- Moderna, the biotech company that last week announced the results of its COVID-19 vaccine, will apply with the Food and Drug Administration for an emergency use authorization by the end of the month, Moncef Slaoui, the head of the White House Operation "Warp Speed" said Sunday.
- Pfizer, which also last week said it had successfully developed a vaccine to prevent COVID-19 transmission, sought emergency use authorization on Friday.
- A panel of outside experts is scheduled to meet on December 10 to discuss the Pfizer vaccine, and Slaoui said a panel would convene on December 17 to discuss the Moderna vaccine in what he called a "parallel" process.
- Slaoui also said Sunday he was hopeful that the Pfizer vaccine could be administered to people in the US beginning December 11.
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Moderna will seek emergency use authorization from the Food and Drug Administration for its COVID-19 vaccine by the end of the month, Moncef Slaoui, the head of Operation "Warp Speed," the White House effort to develop and administer the vaccine, said Sunday during an appearance on ABC News' "This Week."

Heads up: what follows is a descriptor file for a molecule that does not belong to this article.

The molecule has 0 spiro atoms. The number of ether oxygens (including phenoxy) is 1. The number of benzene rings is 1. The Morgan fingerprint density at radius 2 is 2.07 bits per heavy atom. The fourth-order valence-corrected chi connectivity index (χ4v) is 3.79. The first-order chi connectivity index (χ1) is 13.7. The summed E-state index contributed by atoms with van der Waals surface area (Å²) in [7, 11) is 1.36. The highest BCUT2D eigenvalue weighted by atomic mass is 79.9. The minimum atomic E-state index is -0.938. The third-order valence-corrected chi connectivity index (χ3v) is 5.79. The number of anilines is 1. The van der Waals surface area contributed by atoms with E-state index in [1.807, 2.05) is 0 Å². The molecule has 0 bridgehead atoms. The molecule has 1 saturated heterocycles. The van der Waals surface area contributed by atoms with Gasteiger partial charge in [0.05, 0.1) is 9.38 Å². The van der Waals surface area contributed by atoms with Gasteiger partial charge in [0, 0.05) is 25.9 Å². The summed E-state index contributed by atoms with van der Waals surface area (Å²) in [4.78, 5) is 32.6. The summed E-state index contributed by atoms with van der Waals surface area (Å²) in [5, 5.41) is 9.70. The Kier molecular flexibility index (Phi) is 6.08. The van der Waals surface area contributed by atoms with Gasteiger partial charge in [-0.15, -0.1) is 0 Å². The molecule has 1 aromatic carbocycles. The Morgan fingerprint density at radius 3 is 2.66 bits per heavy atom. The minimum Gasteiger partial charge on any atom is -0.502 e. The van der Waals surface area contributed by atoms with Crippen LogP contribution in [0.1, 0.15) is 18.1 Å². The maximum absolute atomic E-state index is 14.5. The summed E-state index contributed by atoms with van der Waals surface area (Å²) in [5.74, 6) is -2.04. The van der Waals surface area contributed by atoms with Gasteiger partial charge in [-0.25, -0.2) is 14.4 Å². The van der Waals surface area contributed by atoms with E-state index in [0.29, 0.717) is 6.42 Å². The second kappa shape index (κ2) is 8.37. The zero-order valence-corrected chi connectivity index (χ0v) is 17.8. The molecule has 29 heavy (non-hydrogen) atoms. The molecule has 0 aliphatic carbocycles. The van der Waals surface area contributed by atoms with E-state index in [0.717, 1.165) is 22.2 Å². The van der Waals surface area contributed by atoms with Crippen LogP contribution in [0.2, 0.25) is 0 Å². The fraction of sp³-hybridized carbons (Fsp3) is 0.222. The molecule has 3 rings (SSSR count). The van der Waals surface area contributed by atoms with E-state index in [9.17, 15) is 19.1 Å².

Pfizer, which also last week announced it had developed a vaccine to prevent the transmission of COVID-19, the disease caused by the novel coronavirus, filed for emergency use authorization Friday. A panel of outside experts that advises the FDA is expected to meet on December 10 to discuss Pfizer's application for an emergency use authorization.
Slaoui, a former executive at GlaxoSmithKline and Moderna board member, said also Sunday that the Pfizer vaccine could be distributed to some people in the US as early as December 11 if it received an authorization on the same day the panel convenes to discuss it.
As Business Insider previously reported, it's not likely that most people in the US receive a vaccine this year, as a rollout is likely to prioritize high-priority individuals, including frontline healthcare workers, essential workers, people over 65, and people with preexisting conditions.
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